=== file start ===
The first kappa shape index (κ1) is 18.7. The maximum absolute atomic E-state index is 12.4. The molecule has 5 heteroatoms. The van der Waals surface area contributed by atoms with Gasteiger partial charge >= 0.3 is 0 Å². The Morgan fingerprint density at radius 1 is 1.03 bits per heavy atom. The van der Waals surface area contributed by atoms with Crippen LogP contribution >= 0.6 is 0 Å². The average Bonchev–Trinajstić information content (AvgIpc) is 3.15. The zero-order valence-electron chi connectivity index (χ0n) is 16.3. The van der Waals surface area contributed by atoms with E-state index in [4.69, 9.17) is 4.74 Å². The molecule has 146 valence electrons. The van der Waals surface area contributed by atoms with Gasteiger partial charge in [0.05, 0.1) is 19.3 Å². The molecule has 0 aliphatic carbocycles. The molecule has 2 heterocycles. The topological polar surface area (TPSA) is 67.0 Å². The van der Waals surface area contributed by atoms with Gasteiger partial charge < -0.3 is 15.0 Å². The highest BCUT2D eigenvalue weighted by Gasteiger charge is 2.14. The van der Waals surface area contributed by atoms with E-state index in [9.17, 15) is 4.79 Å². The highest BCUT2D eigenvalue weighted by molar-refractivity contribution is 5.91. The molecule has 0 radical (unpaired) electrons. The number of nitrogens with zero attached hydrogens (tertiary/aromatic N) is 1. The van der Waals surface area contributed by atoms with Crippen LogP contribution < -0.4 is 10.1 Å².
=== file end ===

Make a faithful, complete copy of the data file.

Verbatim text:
The first kappa shape index (κ1) is 18.7. The maximum absolute atomic E-state index is 12.4. The molecule has 5 heteroatoms. The van der Waals surface area contributed by atoms with Gasteiger partial charge >= 0.3 is 0 Å². The Morgan fingerprint density at radius 1 is 1.03 bits per heavy atom. The van der Waals surface area contributed by atoms with Crippen LogP contribution >= 0.6 is 0 Å². The average Bonchev–Trinajstić information content (AvgIpc) is 3.15. The zero-order valence-electron chi connectivity index (χ0n) is 16.3. The van der Waals surface area contributed by atoms with E-state index in [4.69, 9.17) is 4.74 Å². The molecule has 146 valence electrons. The van der Waals surface area contributed by atoms with Gasteiger partial charge in [0.05, 0.1) is 19.3 Å². The molecule has 0 aliphatic carbocycles. The molecule has 2 heterocycles. The topological polar surface area (TPSA) is 67.0 Å². The van der Waals surface area contributed by atoms with Gasteiger partial charge < -0.3 is 15.0 Å². The highest BCUT2D eigenvalue weighted by Gasteiger charge is 2.14. The van der Waals surface area contributed by atoms with E-state index in [9.17, 15) is 4.79 Å². The highest BCUT2D eigenvalue weighted by molar-refractivity contribution is 5.91. The molecule has 0 radical (unpaired) electrons. The number of nitrogens with zero attached hydrogens (tertiary/aromatic N) is 1. The van der Waals surface area contributed by atoms with Crippen LogP contribution < -0.4 is 10.1 Å².